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Note: This isn't homework, I'm skipping ahead of class. Please answer all these equations, I'm deathly stuck on them.

Use the substitution method only please. (Find $x$ and $y$.)

\begin{align} ax\left({\frac {1}{a-b}-\frac {1}{a+b}}\right)+by\left({\frac {1}{b-a}-\frac {1}{b+a}}\right)=2 \end{align}

$a$ is not equal to $b$ or $-b$

Note - It's $ax$ as the first word, I am worried the latex might mess up there.

Equation 2:

\begin{align} 6x+5y=7x+3y+1=2\left({x+6y-1}\right) \end{align}

Equation 3:

\begin{align} \sqrt{2}x+\sqrt{3}y=0 \end{align} \begin{align} \sqrt{3}x-\sqrt{8}y=0 \end{align}

Thank you for the help!

Note: Please provide the full solution, the more hints i get the more confused i get...

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The first one is just one equation with two variables. You can't find both! – Dennis Gulko Sep 3 '12 at 11:30
What does "ax as the first word" mean? – draks ... Sep 3 '12 at 11:31
Well my book wants me to do it...The answer is coming at x = a/b and y = b/a – Aayush Agrawal Sep 3 '12 at 11:31
For equation 3, you can multiply the top equation with $\sqrt 3$ and the bottom by $\sqrt 2$, and you will see that nice things happen. That is square roots vanishing and all. – Ravi Sep 3 '12 at 11:32
draks, i thought the latex might have some problem rendering it, atleast on my screen it does. So the first word is "ax" just in case others get confused by it too. – Aayush Agrawal Sep 3 '12 at 11:32
up vote 2 down vote accepted

Equation 2:
$$6x+5y=7x+3y+1\Rightarrow 0=x-2y+1 \Rightarrow 2y-1=x$$ $$7x+3y+1=2(x+6y-1)\Rightarrow 5x-9y+3=0$$
Substituting the $\,x\,$ from the first equation you get:
$$5(2y-1)-9y+3=0\Rightarrow y-2=0\Rightarrow y=2\Longrightarrow x=2y-1=3$$

Equation 3:
$$\sqrt{3}x-\sqrt{8}y=0$$ Hence $$\sqrt{3}x=\sqrt{8}y$$ So $$x=\frac{\sqrt{8}}{\sqrt{3}}y$$ Substituting in the second: $$\sqrt{2}\frac{\sqrt{8}}{\sqrt{3}}y+\sqrt{3}y=0$$ Now you have $$\left(\sqrt{\frac{16}{3}}+\sqrt{3}\right)y=0\Longrightarrow y=0\Longrightarrow x=0$$

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YOUR A FRIGGIN GENIUS! Now lets hope someone helps me with the first one D: – Aayush Agrawal Sep 3 '12 at 11:47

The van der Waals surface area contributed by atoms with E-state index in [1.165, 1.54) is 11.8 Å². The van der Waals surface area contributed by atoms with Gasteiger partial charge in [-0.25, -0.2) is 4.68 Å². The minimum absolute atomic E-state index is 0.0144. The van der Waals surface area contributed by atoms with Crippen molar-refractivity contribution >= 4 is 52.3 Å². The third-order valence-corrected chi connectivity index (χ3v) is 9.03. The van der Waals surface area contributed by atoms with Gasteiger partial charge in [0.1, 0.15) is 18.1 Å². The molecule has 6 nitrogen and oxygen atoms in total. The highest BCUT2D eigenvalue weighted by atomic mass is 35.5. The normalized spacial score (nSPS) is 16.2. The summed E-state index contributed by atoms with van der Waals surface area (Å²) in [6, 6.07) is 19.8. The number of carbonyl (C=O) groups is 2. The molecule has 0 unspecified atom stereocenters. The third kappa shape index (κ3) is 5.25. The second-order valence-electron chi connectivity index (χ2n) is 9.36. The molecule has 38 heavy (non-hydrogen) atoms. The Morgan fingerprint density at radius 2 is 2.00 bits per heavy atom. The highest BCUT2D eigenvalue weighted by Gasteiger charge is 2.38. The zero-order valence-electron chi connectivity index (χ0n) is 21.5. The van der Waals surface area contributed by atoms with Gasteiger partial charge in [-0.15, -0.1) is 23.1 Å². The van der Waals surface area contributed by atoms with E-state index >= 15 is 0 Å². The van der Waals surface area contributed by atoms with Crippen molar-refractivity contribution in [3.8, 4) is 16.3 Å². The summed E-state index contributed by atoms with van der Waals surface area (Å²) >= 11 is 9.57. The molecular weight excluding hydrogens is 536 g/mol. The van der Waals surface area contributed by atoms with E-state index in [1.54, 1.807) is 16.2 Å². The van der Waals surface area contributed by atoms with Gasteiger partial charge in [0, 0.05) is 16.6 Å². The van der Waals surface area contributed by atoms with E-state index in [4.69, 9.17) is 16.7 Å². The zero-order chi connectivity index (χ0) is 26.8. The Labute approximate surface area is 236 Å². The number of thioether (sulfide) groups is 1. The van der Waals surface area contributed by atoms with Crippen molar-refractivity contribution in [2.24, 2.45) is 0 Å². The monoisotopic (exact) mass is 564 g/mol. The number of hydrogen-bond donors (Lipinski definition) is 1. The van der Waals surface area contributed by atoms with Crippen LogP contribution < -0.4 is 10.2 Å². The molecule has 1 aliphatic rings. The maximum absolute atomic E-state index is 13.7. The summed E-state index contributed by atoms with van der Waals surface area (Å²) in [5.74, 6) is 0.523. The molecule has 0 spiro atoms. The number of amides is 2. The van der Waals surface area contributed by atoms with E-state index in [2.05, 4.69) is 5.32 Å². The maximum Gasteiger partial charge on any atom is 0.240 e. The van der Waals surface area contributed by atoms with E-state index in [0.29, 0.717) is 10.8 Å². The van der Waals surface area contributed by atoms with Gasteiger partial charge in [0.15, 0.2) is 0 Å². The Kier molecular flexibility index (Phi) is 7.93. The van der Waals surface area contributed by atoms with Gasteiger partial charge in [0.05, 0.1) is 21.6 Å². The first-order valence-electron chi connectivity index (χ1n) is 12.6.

First Equation: $$ax\left({\frac {1}{a-b}-\frac {1}{a+b}}\right)+by\left({\frac {1}{b-a}-\frac {1}{b+a}}\right)=2 $$ $$ax\left({\frac {a+b-a+b}{a^2-b^2}}\right)+by\left({\frac {b+a-b+a}{b^2-a^2}}\right)=2$$ $$2abx-2aby=2(a^2-b^2)$$ $$x-y=\frac{a}{b}-\frac{b}{a}$$ From this the obvious solution is $x=a/b \text{ and } y=b/a$. But there will be infinite solutions $x=y+(a/b)-(b/a)$. Just put values for $y$ and get corresponding values for $x$.

Second Equation: $$6x+5y=7x+3y+1=2(x+6y-1)$$ Break it into $2$ equations $$6x+5y=7x+3y+1 \text{ and } 6x+5y=2(x+6y-1)$$ $$-x+2y=1 \text{ and } 4x-7y=-2$$ The value of $x$ from the first equation is $x=2y-1$. Put it in second equation. $$4(2y-1)-7y=-2$$ $$y=2$$ Hence $x=2y-1=3$.

Third equation: $$\sqrt2x+\sqrt3y=0 $$ From this $x=-\sqrt{3/2}y$. Put this in the second equation. $$\sqrt3x-\sqrt8y=0$$ $$y(3/\sqrt2 - \sqrt8)=0$$ $$y=0$$ Hence $x=0$.

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$$ax\left(\frac{1}{a-b}-\frac{1}{a+b}\right)+by\left(\frac{1}{b-a}-\frac{1}{b+a}\right)=2\Longrightarrow$$ $$\frac{ax}{a^2-b^2}(2b)+\frac{by}{b^2-a^2}(2a)=2\Longrightarrow \frac{abx-aby}{a^2-b^2}=1\Longrightarrow$$ $$x-y=\frac{a^2-b^2}{ab}\,\,,\,\,\text{assuming}\,\,ab\neq 0$$ and nothing more can be done as you're only giving one equation with two variables. Of course, the substitution method here cannot possibly work, no matter what your book requires (check this, it may well be you made a mistake while copying the question)

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Thats the strange thing, i triple checked it and it aint making no faults D: I will ask my teacher tomorrow, hopefully i will render him speechless, or not D: – Aayush Agrawal Sep 3 '12 at 11:55
Well, just take into account that if $\,b=0\,\,,\,\,a\neq 0\,$ ,then your equation becomes $\,0=2\,$, which of course has no solutions... – DonAntonio Sep 3 '12 at 11:57

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